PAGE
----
Determination of Plasma RA Concentration. Blood was collected rapidly by heart puncture under dim yellow light into tubes containing sodium heparin. The blood was transferred to microfuge tubes and spun at 14,000 rpm for 5 min (Eppendorf model 5415C). The supernatant was removed and snap frozen on dry ice. Aliquots (100 μl) of plasma sample were extracted with isopropanol-ethanol 2:1 (vol/vol) and RA detected by absorption at 354 nm by using a Spectrasystem UV2000 detector (Thermo Separations Products, Riviera Beach, FL), as described (17).

Assay for RA Bound to Cellular RA Binding Protein (Holo-CRABP). This test was performed as described (18). Briefly, the hippocampus was dissected 20 min after injection of 1 mg/kg trans-RA. The tissue was homogenized, and proteins were separated by isoelectric focusing. The lanes were cut into slices and transferred into 100 μl of L15-CO2 medium containing 2 mM DTT and incubated for 2 h at 37°C, allowing release of the protein-bound RA, which was detected and quantified by using RA reporter cells.


A wide-ranging effect of RA is to inhibit proliferation in dividing cells, and this accounts for its frequent consideration as an anti-cancer agent. RA has been reported to suppress cell proliferation in many neural progenitor cells (19) and hippocampus-derived stem cell clones (20). If 13-cis-RA influences the adult brain, then potential targets would be the neurons that derive from populations of progenitors maintained as a dividing pool in the hippocampus and the SVZ. The reported effects of 13-cis-RA on the brain and behavior do not occur immediately but require longer-term exposure (3). A similar delayed response is also evident for 13-cis-RA's anti-acne effects on the skin (21). We investigated the effects of short- and long-term RA treatment on the proliferation of hippocampal cell precursors comparing the effect of vehicle-injected (50% DMSO, 50% saline) and uninjected controls with all-trans-RA- and 13-cis-RA-treated mice. We examined the influence on cell division as determined by nuclear uptake of BrdUrd and immunohistochemical detection in tissue sections (22) as described in Methods and Fig. 1 A. In humans, Accutane (13-cis-RA) is used orally between 0.5 and 2.0 mg/kg/day over a 4-month treatment period, predominantly in a teenage population in whom the rate of neurogenesis would be predicted to be relatively high (14). To parallel these conditions, our studies were performed on young adult CD-1 mice, an age and strain with relatively high levels of neurogenesis (14, 23). To avoid the trauma of daily oral gavage, 13-cis-RA was injected i.p. at a daily dose of 1 mg/kg. After 7 days of 13-cis-RA exposure, a mild but not statistically significant increase in proliferation in the hippocampus was found (Fig. 2A). However, if 13-cis-RA exposure was extended to 21 days, a significant decrease in proliferation was apparent (Fig. 2B). By 42 days, proliferation had declined by 41% (Fig. 2C). Because of the possibility that the additional anxiety of daily injections could alter the rate of proliferation, as reported in various stress models (ref. 24 and references within), the effects of RA were compared to two controls, one injected with vehicle and the other left uninjected (Fig. 2C). The results for the two controls were identical, and it was clear that proliferation in the hippocampus was unaffected by this injection regime. The two isomers of RA, all-trans-RA and 13-cis-RA, were also compared, and these had identical effects on proliferation (Fig. 2C), suggesting that, as described in other systems (25), they have the same mechanism of action, i.e., activation of RA receptors (RARs). RA is known to influence a wide range of neural precursors (19), and 13-cis-RA would not be expected to show specificity for proliferative cells only in the hippocampus. BrdUrd-positive cells were counted in the SVZ and were also found to be reduced in number after 42-day treatment with either alltrans-RA or 13-cis-RA, although to a lesser extent than in the hippocampus (Fig. 2D).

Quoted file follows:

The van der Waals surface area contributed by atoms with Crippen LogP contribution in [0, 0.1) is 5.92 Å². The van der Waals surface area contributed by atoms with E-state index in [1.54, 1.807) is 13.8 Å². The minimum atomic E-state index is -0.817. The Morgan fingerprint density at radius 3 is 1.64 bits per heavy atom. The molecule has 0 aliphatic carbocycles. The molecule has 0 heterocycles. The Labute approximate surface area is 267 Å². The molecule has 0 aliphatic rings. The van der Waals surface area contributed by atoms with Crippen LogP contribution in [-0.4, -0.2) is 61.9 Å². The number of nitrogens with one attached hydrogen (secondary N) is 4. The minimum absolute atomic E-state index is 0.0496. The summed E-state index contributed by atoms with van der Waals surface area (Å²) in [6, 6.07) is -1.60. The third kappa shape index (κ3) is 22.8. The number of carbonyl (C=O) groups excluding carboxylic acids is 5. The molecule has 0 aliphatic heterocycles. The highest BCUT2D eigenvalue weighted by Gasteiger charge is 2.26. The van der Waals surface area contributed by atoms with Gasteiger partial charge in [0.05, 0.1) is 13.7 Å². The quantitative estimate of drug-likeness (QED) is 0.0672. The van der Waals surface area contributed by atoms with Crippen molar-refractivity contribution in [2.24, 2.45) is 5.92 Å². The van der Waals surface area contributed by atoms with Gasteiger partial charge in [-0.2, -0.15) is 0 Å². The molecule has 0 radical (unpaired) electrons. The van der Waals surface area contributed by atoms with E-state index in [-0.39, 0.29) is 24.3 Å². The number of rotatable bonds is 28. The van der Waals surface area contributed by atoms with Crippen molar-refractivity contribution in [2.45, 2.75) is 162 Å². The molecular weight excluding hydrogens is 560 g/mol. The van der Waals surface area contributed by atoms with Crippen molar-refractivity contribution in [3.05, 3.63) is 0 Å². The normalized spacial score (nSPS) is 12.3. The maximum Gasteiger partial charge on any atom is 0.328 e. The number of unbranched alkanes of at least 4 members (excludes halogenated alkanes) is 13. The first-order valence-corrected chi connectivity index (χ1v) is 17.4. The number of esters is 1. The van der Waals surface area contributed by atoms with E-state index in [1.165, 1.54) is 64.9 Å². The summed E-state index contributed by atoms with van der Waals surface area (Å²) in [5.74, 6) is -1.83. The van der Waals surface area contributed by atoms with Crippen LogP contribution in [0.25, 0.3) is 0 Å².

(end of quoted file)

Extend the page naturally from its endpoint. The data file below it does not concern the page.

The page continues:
Fig. 2.